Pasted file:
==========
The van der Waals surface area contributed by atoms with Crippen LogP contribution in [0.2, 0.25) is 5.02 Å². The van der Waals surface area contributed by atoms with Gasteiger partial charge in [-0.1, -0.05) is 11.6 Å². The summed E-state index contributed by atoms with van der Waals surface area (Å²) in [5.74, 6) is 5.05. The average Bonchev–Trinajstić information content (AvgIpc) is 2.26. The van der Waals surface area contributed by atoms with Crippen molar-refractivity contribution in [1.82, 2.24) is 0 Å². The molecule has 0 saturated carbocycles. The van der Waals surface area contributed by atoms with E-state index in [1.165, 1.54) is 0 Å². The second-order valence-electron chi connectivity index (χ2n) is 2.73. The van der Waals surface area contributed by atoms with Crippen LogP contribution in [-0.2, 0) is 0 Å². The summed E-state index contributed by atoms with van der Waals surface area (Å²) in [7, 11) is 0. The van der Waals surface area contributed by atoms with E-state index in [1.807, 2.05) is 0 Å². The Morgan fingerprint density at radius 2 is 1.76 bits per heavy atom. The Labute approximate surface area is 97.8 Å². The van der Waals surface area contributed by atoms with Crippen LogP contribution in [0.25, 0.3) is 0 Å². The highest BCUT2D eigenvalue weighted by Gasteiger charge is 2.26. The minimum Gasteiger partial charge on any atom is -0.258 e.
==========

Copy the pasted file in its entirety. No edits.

The van der Waals surface area contributed by atoms with Crippen LogP contribution in [0.2, 0.25) is 5.02 Å². The van der Waals surface area contributed by atoms with Gasteiger partial charge in [-0.1, -0.05) is 11.6 Å². The summed E-state index contributed by atoms with van der Waals surface area (Å²) in [5.74, 6) is 5.05. The average Bonchev–Trinajstić information content (AvgIpc) is 2.26. The van der Waals surface area contributed by atoms with Crippen molar-refractivity contribution in [1.82, 2.24) is 0 Å². The molecule has 0 saturated carbocycles. The van der Waals surface area contributed by atoms with E-state index in [1.165, 1.54) is 0 Å². The second-order valence-electron chi connectivity index (χ2n) is 2.73. The van der Waals surface area contributed by atoms with Crippen LogP contribution in [-0.2, 0) is 0 Å². The summed E-state index contributed by atoms with van der Waals surface area (Å²) in [7, 11) is 0. The van der Waals surface area contributed by atoms with E-state index in [1.807, 2.05) is 0 Å². The Morgan fingerprint density at radius 2 is 1.76 bits per heavy atom. The Labute approximate surface area is 97.8 Å². The van der Waals surface area contributed by atoms with Crippen LogP contribution in [0.25, 0.3) is 0 Å². The highest BCUT2D eigenvalue weighted by Gasteiger charge is 2.26. The minimum Gasteiger partial charge on any atom is -0.258 e.